Bryan Caplan  

"Big Corporations Almost Never Lose Money"

60 Minutes "Gets" Minimum Wage... Obamacare Passes By 6/30/10: S...
That's an actual quote from Galbraith's New Industrial State.  And somehow the last two years are supposed to show that Friedman was out of touch with reality?  I'm speechless, but fortunately Amar Bhide gives me a rhetorical bail-out in F2P2:
Arnold Kling and Nick Schulz: There was a time in economics and management circles where people believed that large corporations were, in a sense, omnipotent. As John Kenneth Galbraith once put it, "The big corporations do not lose money." But there has been a sea change in the perception of large firms, which were once thought to be so powerful. What are some of the things that have forced that change in perception?

Amar Bhide: Companies are not exactly like human beings, but they do have an inherent tendency to decay and die, and I think Galbraith was looking at these firms in their middle-age.  We didn't have three hundred years of history when Galbraith was looking at these firms. The game had not fully played itself out.

In a capitalist society, and particularly the American capitalist society, there is a very strong pressure to either grow or die. You cannot sit still. No matter how large you've become, there's a great deal of pressure from the labor markets, from the capital markets, from your customers, to keep growing. And there's a point in which it is literally impossible to grow, or it's virtually impossible to grow.  What I think of as the inevitable mortality induced by this grow-die imperative had not played itself out by the 1950s.
P.S. While we're on the subject of big corporations losing money, check out EW's enlightening cover story on the 50 Biggest Bombs in the history of television.  People don't buy stuff just because it's in stores, and they don't watch it just because it's on the air.  The bigger they are... you know the rest.

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COMMENTS (5 to date)
david writes:

A quote from the forward of the 2007 edition, written by (James) Galbraith:

Forty years later, the main charge against The New Industrial State is that it did not anticipate the thrashing that American business received over the decades since 1970. [...]

Galbraith wrote of the American corporation at the height of its power, while his critics pretended that corporate power didn't exist. Then they pilloried him for failing to predict the decline of particular firms - the decline somehow proving that the power never actually existed.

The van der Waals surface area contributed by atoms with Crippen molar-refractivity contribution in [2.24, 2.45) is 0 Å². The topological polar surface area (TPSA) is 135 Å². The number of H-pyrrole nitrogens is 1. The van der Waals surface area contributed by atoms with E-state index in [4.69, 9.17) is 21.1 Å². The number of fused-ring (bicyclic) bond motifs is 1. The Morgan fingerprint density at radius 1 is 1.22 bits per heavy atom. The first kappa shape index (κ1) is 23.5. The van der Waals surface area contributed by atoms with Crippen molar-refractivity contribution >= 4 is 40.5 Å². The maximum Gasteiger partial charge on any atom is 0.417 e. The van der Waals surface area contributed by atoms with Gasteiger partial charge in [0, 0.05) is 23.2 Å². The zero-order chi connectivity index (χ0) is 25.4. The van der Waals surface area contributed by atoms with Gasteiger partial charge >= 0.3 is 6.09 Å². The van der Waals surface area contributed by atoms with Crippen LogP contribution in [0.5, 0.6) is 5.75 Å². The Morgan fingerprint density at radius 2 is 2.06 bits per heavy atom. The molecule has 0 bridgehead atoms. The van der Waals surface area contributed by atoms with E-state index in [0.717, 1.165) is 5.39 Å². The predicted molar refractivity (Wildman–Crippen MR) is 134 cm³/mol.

Tracy W writes:

David - if the corporations couldn't maintain themselves in their state of power, then were they really powerful?
Yes, the decline is not a definitive disproof of the idea that corporations were powerful in the 1950s. But it should lower one's Bayesian priors about the likelihood of Galbreith's hypothesis being right.

Ryan writes:

The only way powerful corporations can maintain their state of power is through periodic and drastic reinvention of themselves. They then, arguably, are the same in name only. Those that make this type of transformation are the exception, not the rule. Look at the work of Harvard's Clayton Christensen on this subject.

Furthermore, to extrapolate on the fundamental nature of corporations from the relatively small number of ultra-successful survivors while ignoring the countless thousands that have perished seems to be the exact type of innumeracy addressed in Taleb's book Fooled by Randomness.

Bill Conerly writes:

Though I generally agree with your point, it's worth reading what Galbraith actually said. Go to Amazon, search for New Industrial State, then search inside for the phrase "lose money" and you'll find that Galbraith said (on page 103), "...big corporations almost never lose money." The "almost" is a significant difference from the quote cited in the post. Then Galbraith actually cites data on how many of the 100 largest industrial companies, and the 50 largest merchant companies, lost money over several years.

If there's a story here it's either that 1) the incidence of loss among corporations has increased, or 2) aside from major recessions, it's about the same. Better to do some research than jump to a conclusion.

Ryan writes:

Bill Conerly,

This is a textbook example of survivorship bias. You absolutely can not pick the top 100 [anything] and then make generalizations about attributes that would've impacted inclusion in the top 100!

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